As we continue our theme on the barriers adult survivors have to overcome on their Journey to recovery and perhaps to seeking justice.  We begin a three part series highlighting the often undiscussed topic of Female Offenders.

Leanne Macken has kindly agreed to write the first of the blogs. Leanne is a Psychotherapist at One in Four and is in the process of completing a PHD on Perceptions and Pathways of Female Offenders in Ireland.

Acknowledging societal barriers that prevent us from viewing females as sexual aggressors is fundamental in breaking the cycle of minimising and justifying the harm that is caused by females who sexually abuse. There is no arguing that the vast majority of child sexual abuse in Ireland is perpetrated by males1. However, female sex offenders, although relatively under researched, can and do sexually offend and cause significant harm2. The SAVI study (2002) highlighted that 6% of respondents experienced child sexual abuse by a female, representing 68,800 of the population3. Bourke et al., (2014) argue that a large proportion of offending goes unreported and the true prevalence of sexual offending by female perpetrators is much higher and not reflected in official statistics. A recent study by Rooney (2020)4 on professionals’ perceptions of female sex offenders contributes to a growing body of evidence, indicating that the minimisation of female offending through the re-framing of female sex offenders to align with a culturally accepted ideal of femininity. Women who deviate from social norms and become sexual aggressors being perceived as ‘vulnerable’ and ‘chronic victims’ who are coerced by a dominate male is a case in point. This can contribute to the lack of acknowledgement and recognition for victims of female perpetration5.


Since 2007, there have been 11 female committals for sexual offences in Ireland. Statistical figures confirm that 0.06% (n=1) of females received a custodial sentence for sexual offences in 20186. These figures highlight a concerning disparity in the reporting and sentencing of female sex offenders compared to male sex offenders in Ireland7 especially when we take into account the 6% who reported being sexually abused by a female1. The experience of professionals who work with survivors of female perpetrators suggests that the true prevalence of female perpetration is not reflected in the statistical figures.8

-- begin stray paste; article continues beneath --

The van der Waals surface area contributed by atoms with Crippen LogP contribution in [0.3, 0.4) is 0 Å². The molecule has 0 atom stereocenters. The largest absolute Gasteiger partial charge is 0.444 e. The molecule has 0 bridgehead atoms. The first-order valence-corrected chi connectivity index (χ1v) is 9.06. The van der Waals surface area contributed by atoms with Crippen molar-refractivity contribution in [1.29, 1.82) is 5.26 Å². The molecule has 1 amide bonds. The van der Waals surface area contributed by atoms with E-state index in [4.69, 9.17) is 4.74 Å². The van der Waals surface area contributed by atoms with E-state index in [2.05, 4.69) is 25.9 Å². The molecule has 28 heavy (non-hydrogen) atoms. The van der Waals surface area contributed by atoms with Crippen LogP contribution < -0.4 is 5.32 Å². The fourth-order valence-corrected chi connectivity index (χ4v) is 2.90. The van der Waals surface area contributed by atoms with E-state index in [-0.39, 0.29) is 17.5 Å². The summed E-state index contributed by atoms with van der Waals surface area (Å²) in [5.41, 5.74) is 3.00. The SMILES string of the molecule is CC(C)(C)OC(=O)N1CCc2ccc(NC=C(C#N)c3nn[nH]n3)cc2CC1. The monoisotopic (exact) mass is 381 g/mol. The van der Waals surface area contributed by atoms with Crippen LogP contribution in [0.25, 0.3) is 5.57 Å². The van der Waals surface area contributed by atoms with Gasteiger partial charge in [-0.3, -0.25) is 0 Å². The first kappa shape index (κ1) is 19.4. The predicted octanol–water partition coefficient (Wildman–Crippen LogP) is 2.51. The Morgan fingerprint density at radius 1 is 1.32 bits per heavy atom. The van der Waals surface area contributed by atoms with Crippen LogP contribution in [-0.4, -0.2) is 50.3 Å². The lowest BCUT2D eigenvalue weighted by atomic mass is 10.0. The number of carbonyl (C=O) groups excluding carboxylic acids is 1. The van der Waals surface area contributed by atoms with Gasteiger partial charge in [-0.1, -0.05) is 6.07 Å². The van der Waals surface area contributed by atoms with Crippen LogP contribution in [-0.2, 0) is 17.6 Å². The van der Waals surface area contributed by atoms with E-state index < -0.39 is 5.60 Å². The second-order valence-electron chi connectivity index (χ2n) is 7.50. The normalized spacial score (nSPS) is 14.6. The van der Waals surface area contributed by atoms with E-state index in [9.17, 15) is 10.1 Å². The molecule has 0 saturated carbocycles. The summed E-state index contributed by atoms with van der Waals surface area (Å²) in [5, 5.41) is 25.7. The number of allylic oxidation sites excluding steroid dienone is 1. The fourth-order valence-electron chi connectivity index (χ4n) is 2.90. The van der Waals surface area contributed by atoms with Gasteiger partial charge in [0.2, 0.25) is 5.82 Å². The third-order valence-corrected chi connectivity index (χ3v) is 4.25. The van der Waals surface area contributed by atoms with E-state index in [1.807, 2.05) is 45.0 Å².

If one looks at the barriers preventing recognition of sexual abuse by females, the study by Lambert and Hammond (2009)8 indicates that females who offend are classified as ‘mad’ or deemed to have no agency in their actions. They also found professionals minimised the offence by re-framing the abuse as experimentation rather than exploitation. The barriers identified from national studies reflect international research which suggests that the main obstacles to recognising and acknowledging female perpetration is our perception of gender norms; that females are fundamentally nurturers and carers, not aggressors or initiators of sexual violence. This belief that females are vulnerable to and chronic victims of a more dominant male demeans victims of sexual abuse by a female and supports the premise that females hold no agency. To view females as less agentic than male offenders potentially undermines the harm experienced by survivors and possibly prevents survivors from coming forward and reporting. This risks enabling the shame and secrecy that is so much a part of child sexual abuse to continue.

1McGee, H., Garavan, R., De Barra, M., Byrne, J., & Conroy, R. (2002). The SAVI Report: Sexual abuse and Violence in Ireland. Liffey Press. Dublin, Ireland.

2Saradjian, J. (1999). Women who sexually abuse children. From Research to Clinical Practice. Wiley: Sussex.

3Bourke,  A., Doherty, S., McBride, O., Morgan, K. & McGee, H. (2014). Female perpetrators of child sexual abuse: characteristics of the offender and victim. Psychology, Crime & Law. 20, 8, 769-780.

4Rooney, L. (2020). Gendered Perceptions of Child Sexual Abusers: The Paradox of the “Vulnerable Other”. Journal of Contemporary Criminal Justice. 1-23.

5Denov, M. S. (2003). The myth of innocence: Sexual scripts and the recognition of child sexual abuse by female perpetrators. Journal of Sex Research, 40(3), 303-314. 

Denov, M. S. (2004). The long term effects of child sexual abuse by female perpetrators: A qualitative study of male and female victims. Journal of Interpersonal Violence, 19, 1137-1156.

6Central Statistics Office (2019). Women and Men in Ireland 2019.

7Leahy, S. (2020). Female Sex Offenders in Ireland: Examining the Response of the Criminal Justice System. Journal of Contemporary Criminal Justice. 1-20.

8Lambert, S. & Hammond, S. (2009). Perspectives on Female Sexual Offending in an Irish Context. Irish Journal of Applied Social Studies. 9, 1, 4.